Writing to her lawyer from prison, she struggles to explain the unravelling events that led to her incarceration. It wasn’t just the constant surveillance from the cameras installed around the house, or the malfunctioning technology that woke the household with booming music, or turned the lights off at the worst possible time. It wasn’t just the girls, who turned out to be a far cry from the immaculately behaved model children she met at her interview. It wasn’t even the way she was left alone for weeks at a time, with no adults around apart from the enigmatic handyman, Jack Grant.

It was everything.

She knows she’s made mistakes. She admits that she lied to obtain the post, and that her behavior toward the children wasn’t always ideal. She’s not innocent, by any means. But, she maintains, she’s not guilty—at least not of murder. Which means someone else is. 

HAD SOME GOOD MOMENTS.

This starts out super chill. We have a nanny who’s going to work at a very creepy smart-house. It can automatically be assumed something will go down because when does a smart-house in a thriller novel ever work correctly? I was intrigued and ready to get things rolling. What slowed me down (time and time again) was the excessive paragraphs dedicated to describing every nook and cranny of the house. I’m not someone who needs to know minute details so for me, I breezed past those to get to the more interesting bits.

I like the way everything was set up. The age of the girls, the parents, the other staff members. I felt they all kind of played their parts well and had rolls that you loved or hated. I liked Rowan and thought she was an odd character. It seemed like she was trying her best to help out and take care of the kids. The style set-up with Rowan writing to a lawyer was interesting. I thought it might get in the way, but she only really addressed him a handful of times so it’s not as bothersome as it could have been.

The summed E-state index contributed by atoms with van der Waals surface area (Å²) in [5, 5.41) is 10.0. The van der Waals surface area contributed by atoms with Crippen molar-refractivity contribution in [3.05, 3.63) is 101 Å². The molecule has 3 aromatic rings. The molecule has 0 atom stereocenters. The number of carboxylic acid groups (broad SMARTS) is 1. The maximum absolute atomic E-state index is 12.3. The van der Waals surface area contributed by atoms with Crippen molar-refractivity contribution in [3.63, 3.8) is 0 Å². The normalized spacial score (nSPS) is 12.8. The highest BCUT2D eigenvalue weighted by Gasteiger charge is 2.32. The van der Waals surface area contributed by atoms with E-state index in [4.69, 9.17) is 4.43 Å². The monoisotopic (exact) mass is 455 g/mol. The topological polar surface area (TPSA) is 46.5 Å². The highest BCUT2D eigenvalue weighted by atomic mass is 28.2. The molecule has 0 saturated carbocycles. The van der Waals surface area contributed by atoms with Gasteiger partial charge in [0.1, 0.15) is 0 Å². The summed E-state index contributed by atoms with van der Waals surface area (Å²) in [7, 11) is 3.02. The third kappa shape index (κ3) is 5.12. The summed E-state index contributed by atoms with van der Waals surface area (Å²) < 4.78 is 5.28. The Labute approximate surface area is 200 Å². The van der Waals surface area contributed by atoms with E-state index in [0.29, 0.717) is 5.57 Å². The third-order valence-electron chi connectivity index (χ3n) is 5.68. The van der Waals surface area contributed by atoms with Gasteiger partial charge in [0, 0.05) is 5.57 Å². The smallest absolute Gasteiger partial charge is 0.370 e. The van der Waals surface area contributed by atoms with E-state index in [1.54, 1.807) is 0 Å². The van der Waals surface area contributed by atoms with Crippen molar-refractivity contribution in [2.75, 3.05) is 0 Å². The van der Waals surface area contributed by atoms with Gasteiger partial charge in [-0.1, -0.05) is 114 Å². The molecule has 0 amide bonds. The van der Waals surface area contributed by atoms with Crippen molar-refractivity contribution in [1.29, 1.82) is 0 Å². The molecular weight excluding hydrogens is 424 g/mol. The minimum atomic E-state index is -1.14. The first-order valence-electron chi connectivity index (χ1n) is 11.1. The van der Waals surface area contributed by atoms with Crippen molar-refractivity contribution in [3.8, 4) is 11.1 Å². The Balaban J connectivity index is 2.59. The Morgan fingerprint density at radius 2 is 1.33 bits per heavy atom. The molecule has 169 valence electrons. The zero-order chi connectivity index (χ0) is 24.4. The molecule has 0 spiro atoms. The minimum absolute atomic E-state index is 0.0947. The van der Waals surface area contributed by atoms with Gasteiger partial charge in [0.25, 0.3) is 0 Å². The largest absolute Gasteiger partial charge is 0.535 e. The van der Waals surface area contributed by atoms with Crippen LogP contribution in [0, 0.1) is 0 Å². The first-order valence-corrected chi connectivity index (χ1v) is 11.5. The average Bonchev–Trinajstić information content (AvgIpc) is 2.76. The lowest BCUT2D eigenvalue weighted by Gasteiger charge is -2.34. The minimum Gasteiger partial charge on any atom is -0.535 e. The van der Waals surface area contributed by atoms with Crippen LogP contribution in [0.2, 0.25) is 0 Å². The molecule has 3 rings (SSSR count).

Something I didn’t love was the awful husband, when his full story came to light I was already angry at him and this just fueled that rage. I kinda wish he had gotten his karma in this book because he deserved it. Another piece was the “romance” thrown into this. WHY. Why does every thriller with a female lead NEED a randevu with the handsome new guy/stranger. It added nothing to the story.

The ending plot twists…I did NOT see coming. And was totally floored when they happened. I absolutely loved them and thought it was a great way to turn everything on its head before the story ended. I wish we did get more of an end because I closed the book feeling unsatisfied that I didn’t get the last little pieces I was hoping *sigh*.

Overall audience notes:

  • Thriller/Mystery
  • Language: some strong language throughout
  • Romance: one love scene, took one paragraph and pretty vague
  • Violence: murder
  • Trigger warnings: death of a child, unwanted sexual advancements, cheating spouse

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Book Review

Book Review: If I’m Being Honest by Emily Wibberley and Austin Siegemund-Broka

Rating: ☆☆☆☆☆
Audience: YA Contemporary + Romance + Retellings
Length: 362 pages
Author: Emily Wibberley & Austin Siegemund-Broka
Publisher: Viking Books for Young Readers
Expected Release Date: April 23rd, 2019
Image & Other Reviews on: Goodreads

BOOK SUMMARY:

High school senior Cameron Bright’s reputation can be summed up in one word: bitch. It’s no surprise she’s queen bee at her private L.A. high school—she’s beautiful, talented, and notorious for her cutting and brutal honesty. So when she puts her foot in her mouth in front of her crush, Andrew, she fears she may have lost him for good.

In an attempt to win him over, Cameron resolves to “tame” herself, much like Katherine in Shakespeare’s The Taming of the Shrew. First, she’ll have to make amends with those she’s wronged, which leads her to Brendan, the guy she labelled with an unfortunate nickname back in the sixth grade. At first, Brendan isn’t all that receptive to Cameron’s ploy. But slowly, he warms up to her when they connect over the computer game he’s developing. Now if only Andrew would notice…

But the closer Cameron gets to Brendan, the more she sees he appreciates her personality—honesty and all—and wonders if she’s compromising who she is for the guy she doesn’t even want.